With a key vote on whether to end
debate on an annual defense policy bill that includes repeal of
“Don't Ask, Don't Tell” scheduled for Tuesday, repeal advocates
are insistent the measure must pass before the midterm elections.
Republicans, led by Arizona Senator
John McCain, are expected to filibuster the bill when it comes to the
Advocates for repeal have been lobbying
moderate GOP members, including Senators Susan Collins and Olympia
Snowe of Maine, George V. Voinovich of Ohio and James Webb of
Virginia, to oppose the filibuster.
Lady Gaga headlined a rally in Portland
on Monday to call on Maine senators to support the measure.
“If you are not honorable enough to
fight without prejudice, go home,” she
told a crowd at the #4THE14K rally held near the University of
Collins, however, rejected the plea,
signaling on Monday that she's likely to support the filibuster. The
57-year-old politician said she objected to Senate Majority Leader
Harry Reid's plan to limit GOP amendments, saying the Democratic
leadership of the Senate “intends to shut Republicans out of the
debate.” Similarly, Snowe, a former first lady of Maine, appeared
on track to side with her GOP colleagues.
Other Republicans have also seized on
the idea, saying Reid, a Democrat from Nevada, is playing politics with the bill in a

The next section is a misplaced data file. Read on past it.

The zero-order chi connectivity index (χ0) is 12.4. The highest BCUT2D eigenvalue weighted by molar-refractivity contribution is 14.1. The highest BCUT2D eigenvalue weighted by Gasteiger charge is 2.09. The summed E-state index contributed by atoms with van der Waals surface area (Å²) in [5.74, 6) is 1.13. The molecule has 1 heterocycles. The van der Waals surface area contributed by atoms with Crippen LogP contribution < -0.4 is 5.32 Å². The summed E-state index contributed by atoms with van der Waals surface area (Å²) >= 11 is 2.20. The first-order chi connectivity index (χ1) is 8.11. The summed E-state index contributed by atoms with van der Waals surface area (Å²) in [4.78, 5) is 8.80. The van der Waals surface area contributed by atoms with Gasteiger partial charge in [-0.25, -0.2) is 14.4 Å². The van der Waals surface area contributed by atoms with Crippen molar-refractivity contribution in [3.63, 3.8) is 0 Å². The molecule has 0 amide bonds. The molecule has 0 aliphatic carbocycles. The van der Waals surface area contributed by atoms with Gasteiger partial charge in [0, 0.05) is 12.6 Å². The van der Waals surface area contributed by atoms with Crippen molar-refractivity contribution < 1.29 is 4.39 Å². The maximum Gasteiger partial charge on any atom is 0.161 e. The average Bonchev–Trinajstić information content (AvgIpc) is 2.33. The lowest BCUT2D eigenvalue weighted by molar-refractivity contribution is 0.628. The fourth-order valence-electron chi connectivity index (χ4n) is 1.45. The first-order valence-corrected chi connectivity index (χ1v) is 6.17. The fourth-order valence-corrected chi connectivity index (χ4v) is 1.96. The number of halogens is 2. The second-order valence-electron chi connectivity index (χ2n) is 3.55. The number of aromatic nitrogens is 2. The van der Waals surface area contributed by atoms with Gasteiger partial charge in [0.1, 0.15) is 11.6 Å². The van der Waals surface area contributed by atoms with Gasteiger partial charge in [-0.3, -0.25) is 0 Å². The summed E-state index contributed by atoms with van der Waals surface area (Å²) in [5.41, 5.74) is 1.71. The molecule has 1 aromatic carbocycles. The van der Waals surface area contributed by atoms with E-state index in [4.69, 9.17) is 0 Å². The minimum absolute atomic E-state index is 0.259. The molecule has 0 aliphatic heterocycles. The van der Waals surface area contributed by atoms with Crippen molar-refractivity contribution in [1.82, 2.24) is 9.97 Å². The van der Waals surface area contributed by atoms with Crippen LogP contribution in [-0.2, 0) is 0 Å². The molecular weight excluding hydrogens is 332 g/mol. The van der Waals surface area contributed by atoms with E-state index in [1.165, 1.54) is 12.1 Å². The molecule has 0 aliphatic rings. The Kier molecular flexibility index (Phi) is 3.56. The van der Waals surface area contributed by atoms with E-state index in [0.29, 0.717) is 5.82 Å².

desperate effort to shore up votes as he faces a tough reelection
fight against tea party favorite Sharron Angle, who
is vehemently opposed to gay rights.
“I understand that it's not that far
between now and elections, but to use a bill that has to do with
defending our national security interest when we're in two wars to
pursue a social agenda and a legislative agenda to galvanize voting
blocs I think is reprehensible,” McCain said.
Repeal advocates concerned that a GOP
takeover of Congress would kill the measure, insist repeal of “Don't
Ask” must be approved before the elections.
“The simple fact is, after the
election there would be reluctance to take on this issue,”
Christopher Neff, deputy executive director of the Palm Center, a
think tank at the University of California at Santa Barbara that
lobbies for repeal, told the Washington Post. “”We've
lined up the stars. This needs to happen now.”